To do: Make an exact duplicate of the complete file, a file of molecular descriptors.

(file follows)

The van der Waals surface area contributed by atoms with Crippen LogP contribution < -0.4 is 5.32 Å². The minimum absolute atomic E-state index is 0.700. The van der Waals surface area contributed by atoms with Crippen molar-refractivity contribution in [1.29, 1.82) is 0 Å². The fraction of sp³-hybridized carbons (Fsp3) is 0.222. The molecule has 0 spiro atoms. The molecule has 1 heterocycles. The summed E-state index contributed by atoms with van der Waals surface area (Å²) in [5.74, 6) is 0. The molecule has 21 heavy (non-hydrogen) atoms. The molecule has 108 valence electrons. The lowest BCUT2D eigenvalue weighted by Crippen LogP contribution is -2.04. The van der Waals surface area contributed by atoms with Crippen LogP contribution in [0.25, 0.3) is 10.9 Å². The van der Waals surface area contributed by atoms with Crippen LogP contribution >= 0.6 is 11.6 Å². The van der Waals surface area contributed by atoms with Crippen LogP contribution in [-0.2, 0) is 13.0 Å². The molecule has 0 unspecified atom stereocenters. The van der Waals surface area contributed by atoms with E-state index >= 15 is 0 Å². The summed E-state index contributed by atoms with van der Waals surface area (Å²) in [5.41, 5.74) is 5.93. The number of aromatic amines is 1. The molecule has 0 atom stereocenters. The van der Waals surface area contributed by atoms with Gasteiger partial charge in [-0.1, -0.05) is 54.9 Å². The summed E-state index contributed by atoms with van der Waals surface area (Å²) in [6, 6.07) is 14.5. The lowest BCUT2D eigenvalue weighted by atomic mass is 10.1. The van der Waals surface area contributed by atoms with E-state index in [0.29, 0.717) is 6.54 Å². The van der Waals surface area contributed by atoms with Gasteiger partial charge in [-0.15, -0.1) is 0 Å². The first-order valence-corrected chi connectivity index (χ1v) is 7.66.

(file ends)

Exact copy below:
The van der Waals surface area contributed by atoms with Crippen LogP contribution < -0.4 is 5.32 Å². The minimum absolute atomic E-state index is 0.700. The van der Waals surface area contributed by atoms with Crippen molar-refractivity contribution in [1.29, 1.82) is 0 Å². The fraction of sp³-hybridized carbons (Fsp3) is 0.222. The molecule has 0 spiro atoms. The molecule has 1 heterocycles. The summed E-state index contributed by atoms with van der Waals surface area (Å²) in [5.74, 6) is 0. The molecule has 21 heavy (non-hydrogen) atoms. The molecule has 108 valence electrons. The lowest BCUT2D eigenvalue weighted by Crippen LogP contribution is -2.04. The van der Waals surface area contributed by atoms with Crippen LogP contribution in [0.25, 0.3) is 10.9 Å². The van der Waals surface area contributed by atoms with Crippen LogP contribution >= 0.6 is 11.6 Å². The van der Waals surface area contributed by atoms with Crippen LogP contribution in [-0.2, 0) is 13.0 Å². The molecule has 0 unspecified atom stereocenters. The van der Waals surface area contributed by atoms with E-state index >= 15 is 0 Å². The summed E-state index contributed by atoms with van der Waals surface area (Å²) in [5.41, 5.74) is 5.93. The number of aromatic amines is 1. The molecule has 0 atom stereocenters. The van der Waals surface area contributed by atoms with Gasteiger partial charge in [-0.1, -0.05) is 54.9 Å². The summed E-state index contributed by atoms with van der Waals surface area (Å²) in [6, 6.07) is 14.5. The lowest BCUT2D eigenvalue weighted by atomic mass is 10.1. The van der Waals surface area contributed by atoms with E-state index in [0.29, 0.717) is 6.54 Å². The van der Waals surface area contributed by atoms with Gasteiger partial charge in [-0.15, -0.1) is 0 Å². The first-order valence-corrected chi connectivity index (χ1v) is 7.66.